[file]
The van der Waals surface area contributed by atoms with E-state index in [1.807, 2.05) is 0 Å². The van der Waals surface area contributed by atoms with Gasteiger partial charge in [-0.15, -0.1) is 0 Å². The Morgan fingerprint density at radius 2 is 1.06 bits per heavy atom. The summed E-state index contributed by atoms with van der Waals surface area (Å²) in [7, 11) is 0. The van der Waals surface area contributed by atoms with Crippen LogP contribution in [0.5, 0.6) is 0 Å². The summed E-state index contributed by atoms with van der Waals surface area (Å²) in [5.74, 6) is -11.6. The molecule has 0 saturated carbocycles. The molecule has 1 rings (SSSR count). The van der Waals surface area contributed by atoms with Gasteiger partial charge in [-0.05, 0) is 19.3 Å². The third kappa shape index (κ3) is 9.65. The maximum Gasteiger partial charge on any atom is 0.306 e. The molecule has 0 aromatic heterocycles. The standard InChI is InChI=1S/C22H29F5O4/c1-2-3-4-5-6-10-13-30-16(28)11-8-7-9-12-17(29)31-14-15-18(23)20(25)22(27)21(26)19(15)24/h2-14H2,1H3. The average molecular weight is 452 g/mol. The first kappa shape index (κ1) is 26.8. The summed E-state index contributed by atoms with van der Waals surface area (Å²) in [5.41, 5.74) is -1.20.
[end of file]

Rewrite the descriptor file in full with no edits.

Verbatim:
The van der Waals surface area contributed by atoms with E-state index in [1.807, 2.05) is 0 Å². The van der Waals surface area contributed by atoms with Gasteiger partial charge in [-0.15, -0.1) is 0 Å². The Morgan fingerprint density at radius 2 is 1.06 bits per heavy atom. The summed E-state index contributed by atoms with van der Waals surface area (Å²) in [7, 11) is 0. The van der Waals surface area contributed by atoms with Crippen LogP contribution in [0.5, 0.6) is 0 Å². The summed E-state index contributed by atoms with van der Waals surface area (Å²) in [5.74, 6) is -11.6. The molecule has 0 saturated carbocycles. The molecule has 1 rings (SSSR count). The van der Waals surface area contributed by atoms with Gasteiger partial charge in [-0.05, 0) is 19.3 Å². The third kappa shape index (κ3) is 9.65. The maximum Gasteiger partial charge on any atom is 0.306 e. The molecule has 0 aromatic heterocycles. The standard InChI is InChI=1S/C22H29F5O4/c1-2-3-4-5-6-10-13-30-16(28)11-8-7-9-12-17(29)31-14-15-18(23)20(25)22(27)21(26)19(15)24/h2-14H2,1H3. The average molecular weight is 452 g/mol. The first kappa shape index (κ1) is 26.8. The summed E-state index contributed by atoms with van der Waals surface area (Å²) in [5.41, 5.74) is -1.20.